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At Vidcon 2015, we sat down with Kat Blaque, Skittlez, and Lindsey Doe to talk about how sexual violence disproportionately impacts people of color.

CALL TO ACTION: Share with us your thoughts on how your race or ethnicity shapes your opinions about sexual violence using #EngageUplift!

Engage by Uplift tackles the difficult issues surrounding sexual abuse that the YouTube and online communities face. We're starting real talk for real change.

Each week, our host Kat Lazo discusses abuse and how it manifests in virtual spaces. Watch and collaborate with us through weekly calls to action, and join in with some of your favorite YouTubers as they consider the issues in round table discussions.

Kat Blaque:
Lindsey Doe:

Hosted by Kat Lazo:

Directed by Kelly Kend:

Real talk for Real Change. #EngageUplift
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Kat Lazo: Thank you so much everyone for joining us for another episode of Engage by Uplift. We're joined with Kat Blaque, Skittles, and Lindsey Doe.

Lindsey Doe: Hi.

Kat: So today's topic, um, is really about People of Color and sexual assault. First off, let's just get right into it; Why should we even talk about People of Color specifically when talking about sexual assault?

Kat Blaque: I think it's really really really important to discuss culture, um, and race when we talk about sexual violence because, um, the racist system that we do live in means that there are certain women that are certain women that are targeted for violence moreso than other women. 40% of Black women report sexual violence before the age of 18. Um. Black women are only second after Indigenous women in terms of the highest rates of sexual assault, so. Kat Lazo: How does culture or race and ethnicity affect reporting rates of sexual assault?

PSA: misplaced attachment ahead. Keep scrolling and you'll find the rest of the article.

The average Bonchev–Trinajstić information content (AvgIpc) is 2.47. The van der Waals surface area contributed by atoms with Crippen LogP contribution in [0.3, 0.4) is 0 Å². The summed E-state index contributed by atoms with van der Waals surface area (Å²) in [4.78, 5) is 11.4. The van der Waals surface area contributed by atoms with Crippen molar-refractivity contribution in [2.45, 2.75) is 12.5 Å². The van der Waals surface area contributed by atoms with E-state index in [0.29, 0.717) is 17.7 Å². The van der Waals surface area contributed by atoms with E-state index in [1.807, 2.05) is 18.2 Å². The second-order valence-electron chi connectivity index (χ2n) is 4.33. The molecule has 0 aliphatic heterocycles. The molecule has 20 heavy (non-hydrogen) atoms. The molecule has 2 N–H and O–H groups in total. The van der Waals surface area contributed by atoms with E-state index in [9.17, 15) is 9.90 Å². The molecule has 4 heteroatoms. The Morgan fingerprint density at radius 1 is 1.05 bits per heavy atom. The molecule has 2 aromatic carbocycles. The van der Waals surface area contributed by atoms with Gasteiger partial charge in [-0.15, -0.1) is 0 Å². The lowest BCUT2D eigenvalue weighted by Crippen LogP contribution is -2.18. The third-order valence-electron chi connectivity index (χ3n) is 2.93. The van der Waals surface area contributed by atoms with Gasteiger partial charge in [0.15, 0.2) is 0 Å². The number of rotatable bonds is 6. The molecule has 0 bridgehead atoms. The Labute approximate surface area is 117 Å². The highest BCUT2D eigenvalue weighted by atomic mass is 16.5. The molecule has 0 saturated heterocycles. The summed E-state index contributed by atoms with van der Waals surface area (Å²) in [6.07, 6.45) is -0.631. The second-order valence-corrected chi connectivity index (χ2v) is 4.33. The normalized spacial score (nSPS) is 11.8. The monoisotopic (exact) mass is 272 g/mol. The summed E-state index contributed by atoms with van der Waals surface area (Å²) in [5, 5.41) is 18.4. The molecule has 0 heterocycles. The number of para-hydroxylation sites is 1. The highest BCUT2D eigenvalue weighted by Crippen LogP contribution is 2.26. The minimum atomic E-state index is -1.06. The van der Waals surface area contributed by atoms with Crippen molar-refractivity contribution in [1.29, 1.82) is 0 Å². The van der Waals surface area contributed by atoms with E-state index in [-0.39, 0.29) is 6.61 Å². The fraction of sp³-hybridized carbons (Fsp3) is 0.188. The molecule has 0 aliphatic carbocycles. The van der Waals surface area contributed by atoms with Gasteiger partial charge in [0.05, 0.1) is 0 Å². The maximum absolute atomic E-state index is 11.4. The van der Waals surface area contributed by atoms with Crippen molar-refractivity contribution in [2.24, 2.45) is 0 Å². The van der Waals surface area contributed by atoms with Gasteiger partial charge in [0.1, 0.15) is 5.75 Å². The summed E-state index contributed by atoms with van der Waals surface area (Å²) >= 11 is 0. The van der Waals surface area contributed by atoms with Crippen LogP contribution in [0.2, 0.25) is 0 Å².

Skittles: Speaking in terms of the Latino community, um, thinking of like people who might have this type of stigma where you don't wanna shame the family. If I report it then not only am I shaming this person, but I am also shaming myself because "why did I put myself in that position?" to be allowed to be abused and whatnot.

Kat Lazo: I've been thinking to myself, what about undocumented women? there's an extra layer of, "well if I report then I may also be deported. Is it worth it?"

Kat Blaque: For every 1 Black woman that does report sexual violence there are 15 who don't. 'Cause Black people are viewed as a monolith, there's this idea that we have to maintain a certain image. And so, for many Black women and in the Black community, there's a pressure to maintain the image of the Black man. So if the Black man is the, you know, the person who did the sexual assault, there is this idea that we can't perpetuate this negative image.

Kat Lazo: Um, speaking almost on that, how do stereotypes fit into all of this?

Lindsey Doe (mumbling): I think you guys are wanting me to talk but I feel like I, I would much rather hear from, from you - what your take is from your experiences.